Suh's back in the news. It seems he's joined the seemingly endless string of talking sports heads on the tube and even offered up an interview to ESPN reporter Hannah Storm. That will likely be aired repeatedly until either people watching at home go on a jihad, and storm Bristol, Conn. -- home of the 4-letter network, or they find somebody or something else more interesting. In today's rapidly evolving news cycles, I'd bet on the latter. Besides, nobody knows where the hell Bristol is anyway. Hmm. Maybe there's a method to their madness, but I digress.
Suh seems to think he's just misunderstood. He also claims he would never intentionally attempt to hurt another player on the field. The problem with that is -- the videos don't lie. We've all seen them -- and those were no accidents. Ndamukong, in his latest lame excuse, tried to say he was a nice guy because he doesn't beat up people in bars. Whether or not he attempts to do that is irrelevant. Besides, if he tried that stuff in the wrong bar, Suh himself might be the one that found himself on his back getting stomped on. It all depends. He may be a lot of things, but Suhperman, he is not.
Consider Warren Sapp, a former defensive tackle himself, and a probable future Hall of Famer. Sapp wouldn't appear to have any "axe to grind" with Suh, personally or professionally. Also, when someone like Sapp brings his career credentials to the table for an interview, and gets into some detail about playing defensive tackle in the NFL, one would be hard put to argue the credibility of what he has to say. Been there, done that. Pro Bowl appearances galore. The man knows what he's talking about.
Recently Sapp suggested Suh is basically a one-trick-pony. He's a very strong guy with an impressive "bull rush". That enabled Suh to rack up some impressive performances and stats in his rookie year. Yet Sapp went on to explain that Suh didn't develop anything new for his second season. At about 6' 4" and 300 pounds, there's little doubt Suh can bring a lot of force by lowering his head and charging.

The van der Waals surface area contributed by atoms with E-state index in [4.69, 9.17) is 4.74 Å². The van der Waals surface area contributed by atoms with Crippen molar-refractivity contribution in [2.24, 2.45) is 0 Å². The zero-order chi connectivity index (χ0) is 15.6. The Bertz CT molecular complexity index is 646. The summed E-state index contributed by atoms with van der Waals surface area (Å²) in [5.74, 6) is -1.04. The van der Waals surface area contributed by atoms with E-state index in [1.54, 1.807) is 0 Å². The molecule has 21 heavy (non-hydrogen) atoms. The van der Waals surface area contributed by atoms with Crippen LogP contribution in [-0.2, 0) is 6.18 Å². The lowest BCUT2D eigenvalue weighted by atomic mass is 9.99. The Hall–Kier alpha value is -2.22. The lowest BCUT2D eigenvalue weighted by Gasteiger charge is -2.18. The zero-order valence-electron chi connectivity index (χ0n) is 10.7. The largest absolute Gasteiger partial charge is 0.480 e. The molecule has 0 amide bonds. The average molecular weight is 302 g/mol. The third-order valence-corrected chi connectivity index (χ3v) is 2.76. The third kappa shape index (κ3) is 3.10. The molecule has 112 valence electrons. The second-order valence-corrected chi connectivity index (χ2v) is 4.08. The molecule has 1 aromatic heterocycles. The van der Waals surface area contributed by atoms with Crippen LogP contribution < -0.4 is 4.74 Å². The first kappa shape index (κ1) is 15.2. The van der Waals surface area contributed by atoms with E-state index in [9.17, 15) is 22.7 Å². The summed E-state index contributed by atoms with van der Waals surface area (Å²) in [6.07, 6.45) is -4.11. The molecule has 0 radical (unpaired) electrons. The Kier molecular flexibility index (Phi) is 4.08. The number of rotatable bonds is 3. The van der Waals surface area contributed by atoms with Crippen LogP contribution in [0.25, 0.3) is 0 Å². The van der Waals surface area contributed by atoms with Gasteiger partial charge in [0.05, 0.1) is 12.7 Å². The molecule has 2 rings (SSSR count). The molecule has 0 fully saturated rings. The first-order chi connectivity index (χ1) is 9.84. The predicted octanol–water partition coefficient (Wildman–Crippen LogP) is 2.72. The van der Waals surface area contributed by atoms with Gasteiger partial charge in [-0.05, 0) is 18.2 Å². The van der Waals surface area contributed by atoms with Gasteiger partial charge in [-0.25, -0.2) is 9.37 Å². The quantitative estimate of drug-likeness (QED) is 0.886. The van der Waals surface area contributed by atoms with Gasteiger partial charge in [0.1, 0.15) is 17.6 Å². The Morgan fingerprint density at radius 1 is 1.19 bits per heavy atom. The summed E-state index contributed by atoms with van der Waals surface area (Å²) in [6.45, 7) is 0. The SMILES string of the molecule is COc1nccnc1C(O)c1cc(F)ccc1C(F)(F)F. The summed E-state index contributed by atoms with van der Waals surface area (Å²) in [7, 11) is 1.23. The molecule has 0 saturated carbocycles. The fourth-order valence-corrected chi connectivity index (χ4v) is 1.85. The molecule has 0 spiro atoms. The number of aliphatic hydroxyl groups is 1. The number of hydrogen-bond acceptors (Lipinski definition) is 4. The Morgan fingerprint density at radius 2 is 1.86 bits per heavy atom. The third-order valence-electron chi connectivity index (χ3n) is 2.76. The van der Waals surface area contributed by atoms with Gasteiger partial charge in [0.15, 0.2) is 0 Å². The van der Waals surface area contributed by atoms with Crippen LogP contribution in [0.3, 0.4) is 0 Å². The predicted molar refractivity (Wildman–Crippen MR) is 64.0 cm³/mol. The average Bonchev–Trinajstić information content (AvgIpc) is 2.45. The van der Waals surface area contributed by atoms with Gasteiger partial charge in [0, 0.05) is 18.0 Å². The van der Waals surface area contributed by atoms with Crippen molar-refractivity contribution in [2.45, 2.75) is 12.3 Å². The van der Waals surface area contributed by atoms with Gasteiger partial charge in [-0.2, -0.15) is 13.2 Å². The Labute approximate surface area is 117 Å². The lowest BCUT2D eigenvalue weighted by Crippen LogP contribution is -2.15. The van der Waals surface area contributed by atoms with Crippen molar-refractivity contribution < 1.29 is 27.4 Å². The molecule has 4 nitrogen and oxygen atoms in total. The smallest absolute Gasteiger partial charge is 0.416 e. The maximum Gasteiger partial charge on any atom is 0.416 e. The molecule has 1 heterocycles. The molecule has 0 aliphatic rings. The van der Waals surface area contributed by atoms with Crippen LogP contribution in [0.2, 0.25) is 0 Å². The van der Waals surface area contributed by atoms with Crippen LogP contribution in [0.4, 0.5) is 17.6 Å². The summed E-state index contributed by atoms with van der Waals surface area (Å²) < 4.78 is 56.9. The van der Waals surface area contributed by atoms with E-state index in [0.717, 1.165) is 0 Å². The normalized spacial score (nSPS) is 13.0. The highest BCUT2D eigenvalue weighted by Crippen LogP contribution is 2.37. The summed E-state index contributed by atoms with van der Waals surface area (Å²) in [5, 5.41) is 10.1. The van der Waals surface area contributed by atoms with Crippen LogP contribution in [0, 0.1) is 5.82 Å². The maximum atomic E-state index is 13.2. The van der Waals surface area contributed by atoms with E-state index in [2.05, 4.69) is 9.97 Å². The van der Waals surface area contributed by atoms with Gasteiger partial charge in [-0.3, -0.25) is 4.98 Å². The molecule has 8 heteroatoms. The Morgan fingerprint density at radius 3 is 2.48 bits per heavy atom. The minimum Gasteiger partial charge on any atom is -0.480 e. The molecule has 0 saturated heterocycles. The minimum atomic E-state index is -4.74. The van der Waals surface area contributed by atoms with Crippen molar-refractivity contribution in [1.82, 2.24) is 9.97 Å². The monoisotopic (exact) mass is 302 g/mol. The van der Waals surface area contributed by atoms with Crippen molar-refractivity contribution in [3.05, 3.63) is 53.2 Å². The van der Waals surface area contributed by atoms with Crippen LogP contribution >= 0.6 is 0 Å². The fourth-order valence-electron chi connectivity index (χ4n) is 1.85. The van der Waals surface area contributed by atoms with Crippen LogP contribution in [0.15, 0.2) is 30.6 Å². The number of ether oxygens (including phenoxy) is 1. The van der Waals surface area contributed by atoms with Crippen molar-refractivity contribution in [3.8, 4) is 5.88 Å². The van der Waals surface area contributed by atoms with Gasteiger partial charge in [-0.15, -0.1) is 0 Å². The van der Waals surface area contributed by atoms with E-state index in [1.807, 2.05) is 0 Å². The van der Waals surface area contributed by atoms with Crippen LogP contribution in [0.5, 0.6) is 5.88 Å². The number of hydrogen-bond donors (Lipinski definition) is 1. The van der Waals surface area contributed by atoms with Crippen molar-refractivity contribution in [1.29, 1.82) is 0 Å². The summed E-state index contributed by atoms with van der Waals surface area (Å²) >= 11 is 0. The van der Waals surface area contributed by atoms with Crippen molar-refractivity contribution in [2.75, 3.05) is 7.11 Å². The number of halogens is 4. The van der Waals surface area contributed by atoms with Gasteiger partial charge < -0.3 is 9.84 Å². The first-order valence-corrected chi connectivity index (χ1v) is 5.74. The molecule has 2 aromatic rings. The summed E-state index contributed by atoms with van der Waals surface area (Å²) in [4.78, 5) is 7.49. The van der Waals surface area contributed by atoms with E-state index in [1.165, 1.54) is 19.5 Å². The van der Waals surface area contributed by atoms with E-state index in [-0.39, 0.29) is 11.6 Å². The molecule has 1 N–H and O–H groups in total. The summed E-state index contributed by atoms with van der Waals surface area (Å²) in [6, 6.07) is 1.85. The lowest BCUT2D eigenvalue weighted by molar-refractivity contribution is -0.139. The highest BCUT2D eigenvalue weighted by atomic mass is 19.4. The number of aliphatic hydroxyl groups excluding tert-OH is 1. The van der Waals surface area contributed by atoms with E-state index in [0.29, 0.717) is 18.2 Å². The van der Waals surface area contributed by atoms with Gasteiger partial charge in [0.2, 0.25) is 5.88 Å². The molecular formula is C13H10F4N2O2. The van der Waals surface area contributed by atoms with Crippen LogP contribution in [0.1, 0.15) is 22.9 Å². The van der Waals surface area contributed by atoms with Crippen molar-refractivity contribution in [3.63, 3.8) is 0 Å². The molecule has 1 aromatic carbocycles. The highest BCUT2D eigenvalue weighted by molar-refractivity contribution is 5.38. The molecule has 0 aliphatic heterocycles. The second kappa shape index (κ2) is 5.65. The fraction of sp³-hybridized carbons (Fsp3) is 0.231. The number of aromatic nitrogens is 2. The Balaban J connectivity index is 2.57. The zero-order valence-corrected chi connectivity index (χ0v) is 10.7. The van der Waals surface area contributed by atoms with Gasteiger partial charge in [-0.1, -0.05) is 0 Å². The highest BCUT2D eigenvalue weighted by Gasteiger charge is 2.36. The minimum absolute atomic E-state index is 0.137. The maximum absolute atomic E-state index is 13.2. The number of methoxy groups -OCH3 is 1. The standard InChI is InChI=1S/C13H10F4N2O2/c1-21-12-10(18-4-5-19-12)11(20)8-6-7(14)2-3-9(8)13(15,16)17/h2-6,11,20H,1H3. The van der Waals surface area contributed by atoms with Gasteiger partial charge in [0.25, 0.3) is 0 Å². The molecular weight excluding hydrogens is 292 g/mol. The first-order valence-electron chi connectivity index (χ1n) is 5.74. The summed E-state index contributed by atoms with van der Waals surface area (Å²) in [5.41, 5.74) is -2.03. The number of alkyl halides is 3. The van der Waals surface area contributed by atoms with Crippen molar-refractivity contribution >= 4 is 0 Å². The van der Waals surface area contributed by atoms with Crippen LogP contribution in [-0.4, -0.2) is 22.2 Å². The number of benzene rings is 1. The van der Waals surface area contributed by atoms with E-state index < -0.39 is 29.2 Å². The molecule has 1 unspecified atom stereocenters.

Thing is, the opposing offensive linemen aren't exactly Barney Fifes. 6' 4" and 300 is probably about average and they're pros too. While they may have underestimated Suh as a rookie -- given all the film study they do -- there's no way that same tactic, all by itself, was going to be successful the next year. They adjust. If Suh didn't learn anything new, it should come as no surprise that his stats plummeted during his second season. Like Sapp said -- if all an offensive lineman has to worry about is a bull rush, then he just needs to establish a "base" and stand the other guy up for a couple seconds. By then, the play's over.
Suh has claimed that reports labeling him a dirty player are without substance. Certainly the man is entitled to his own opinion, as are fans, whether they be from Detroit or elsewhere. But who can offer the most objective view? The other players. Want to talk about substance? In a recent poll, fellow NFL players voted Suh the dirtiest player in the league by over a 4 to 1 margin. That's not only substantial -- it's a landslide -- that speaks volumes.
Further, some reporters that have done some serious digging, have apparently discovered Suh was perceived much the same way in his years at Nebraska. Whether the Detroit Lion brain trust knew this or not when they made him a top draft choice is unknown. They certainly should have.
Here's wishing Ndahmukong the best, and a long and glorious career in the NFL.
Forget anger management classes. Near as I can tell, the only thing they accomplish is lining the pockets of a "counselor" somewhere while further pissing off the person that has to attend them.
Suh just needs to quit with the excuses, own what he has done, learn from his mistakes, and don't repeat them. I think that's called growing up.
Might happen. Might not.
Time will tell.